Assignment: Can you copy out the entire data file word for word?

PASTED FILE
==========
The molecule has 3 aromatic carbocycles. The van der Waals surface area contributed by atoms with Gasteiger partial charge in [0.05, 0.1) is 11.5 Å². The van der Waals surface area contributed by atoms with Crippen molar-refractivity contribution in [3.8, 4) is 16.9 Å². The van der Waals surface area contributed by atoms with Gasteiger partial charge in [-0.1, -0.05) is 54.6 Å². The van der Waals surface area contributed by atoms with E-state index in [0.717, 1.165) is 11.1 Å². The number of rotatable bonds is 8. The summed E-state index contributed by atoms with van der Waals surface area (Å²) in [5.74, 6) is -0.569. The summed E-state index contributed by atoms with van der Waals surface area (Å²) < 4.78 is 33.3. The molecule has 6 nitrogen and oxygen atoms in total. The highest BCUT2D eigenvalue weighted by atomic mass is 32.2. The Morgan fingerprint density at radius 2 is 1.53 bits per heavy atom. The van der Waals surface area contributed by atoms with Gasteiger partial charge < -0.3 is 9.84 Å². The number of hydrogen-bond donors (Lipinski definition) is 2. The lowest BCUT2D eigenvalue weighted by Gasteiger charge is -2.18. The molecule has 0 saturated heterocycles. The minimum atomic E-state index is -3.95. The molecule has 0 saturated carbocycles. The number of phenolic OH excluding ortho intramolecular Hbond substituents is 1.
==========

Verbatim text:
The molecule has 3 aromatic carbocycles. The van der Waals surface area contributed by atoms with Gasteiger partial charge in [0.05, 0.1) is 11.5 Å². The van der Waals surface area contributed by atoms with Crippen molar-refractivity contribution in [3.8, 4) is 16.9 Å². The van der Waals surface area contributed by atoms with Gasteiger partial charge in [-0.1, -0.05) is 54.6 Å². The van der Waals surface area contributed by atoms with E-state index in [0.717, 1.165) is 11.1 Å². The number of rotatable bonds is 8. The summed E-state index contributed by atoms with van der Waals surface area (Å²) in [5.74, 6) is -0.569. The summed E-state index contributed by atoms with van der Waals surface area (Å²) < 4.78 is 33.3. The molecule has 6 nitrogen and oxygen atoms in total. The highest BCUT2D eigenvalue weighted by atomic mass is 32.2. The Morgan fingerprint density at radius 2 is 1.53 bits per heavy atom. The van der Waals surface area contributed by atoms with Gasteiger partial charge < -0.3 is 9.84 Å². The number of hydrogen-bond donors (Lipinski definition) is 2. The lowest BCUT2D eigenvalue weighted by Gasteiger charge is -2.18. The molecule has 0 saturated heterocycles. The minimum atomic E-state index is -3.95. The molecule has 0 saturated carbocycles. The number of phenolic OH excluding ortho intramolecular Hbond substituents is 1.